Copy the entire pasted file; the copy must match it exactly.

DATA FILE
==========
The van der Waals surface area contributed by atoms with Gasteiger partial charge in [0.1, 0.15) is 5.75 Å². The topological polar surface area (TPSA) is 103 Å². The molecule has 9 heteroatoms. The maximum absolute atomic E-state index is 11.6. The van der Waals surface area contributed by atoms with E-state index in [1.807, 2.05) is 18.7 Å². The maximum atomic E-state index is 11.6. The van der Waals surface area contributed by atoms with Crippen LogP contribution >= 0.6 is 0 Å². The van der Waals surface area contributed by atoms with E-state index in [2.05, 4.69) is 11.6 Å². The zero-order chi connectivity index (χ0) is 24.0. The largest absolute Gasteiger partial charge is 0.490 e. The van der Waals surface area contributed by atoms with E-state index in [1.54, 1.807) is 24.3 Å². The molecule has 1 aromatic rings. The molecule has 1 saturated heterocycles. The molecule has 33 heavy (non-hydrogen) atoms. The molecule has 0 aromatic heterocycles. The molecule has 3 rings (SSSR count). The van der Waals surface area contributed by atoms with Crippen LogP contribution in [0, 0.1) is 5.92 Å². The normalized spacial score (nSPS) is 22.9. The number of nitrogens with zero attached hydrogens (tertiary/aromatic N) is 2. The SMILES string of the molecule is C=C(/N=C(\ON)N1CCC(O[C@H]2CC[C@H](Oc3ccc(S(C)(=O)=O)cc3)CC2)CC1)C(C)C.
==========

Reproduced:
The van der Waals surface area contributed by atoms with Gasteiger partial charge in [0.1, 0.15) is 5.75 Å². The topological polar surface area (TPSA) is 103 Å². The molecule has 9 heteroatoms. The maximum absolute atomic E-state index is 11.6. The van der Waals surface area contributed by atoms with E-state index in [1.807, 2.05) is 18.7 Å². The maximum atomic E-state index is 11.6. The van der Waals surface area contributed by atoms with Crippen LogP contribution >= 0.6 is 0 Å². The van der Waals surface area contributed by atoms with E-state index in [2.05, 4.69) is 11.6 Å². The zero-order chi connectivity index (χ0) is 24.0. The largest absolute Gasteiger partial charge is 0.490 e. The van der Waals surface area contributed by atoms with E-state index in [1.54, 1.807) is 24.3 Å². The molecule has 1 aromatic rings. The molecule has 1 saturated heterocycles. The molecule has 33 heavy (non-hydrogen) atoms. The molecule has 0 aromatic heterocycles. The molecule has 3 rings (SSSR count). The van der Waals surface area contributed by atoms with Crippen LogP contribution in [0, 0.1) is 5.92 Å². The normalized spacial score (nSPS) is 22.9. The number of nitrogens with zero attached hydrogens (tertiary/aromatic N) is 2. The SMILES string of the molecule is C=C(/N=C(\ON)N1CCC(O[C@H]2CC[C@H](Oc3ccc(S(C)(=O)=O)cc3)CC2)CC1)C(C)C.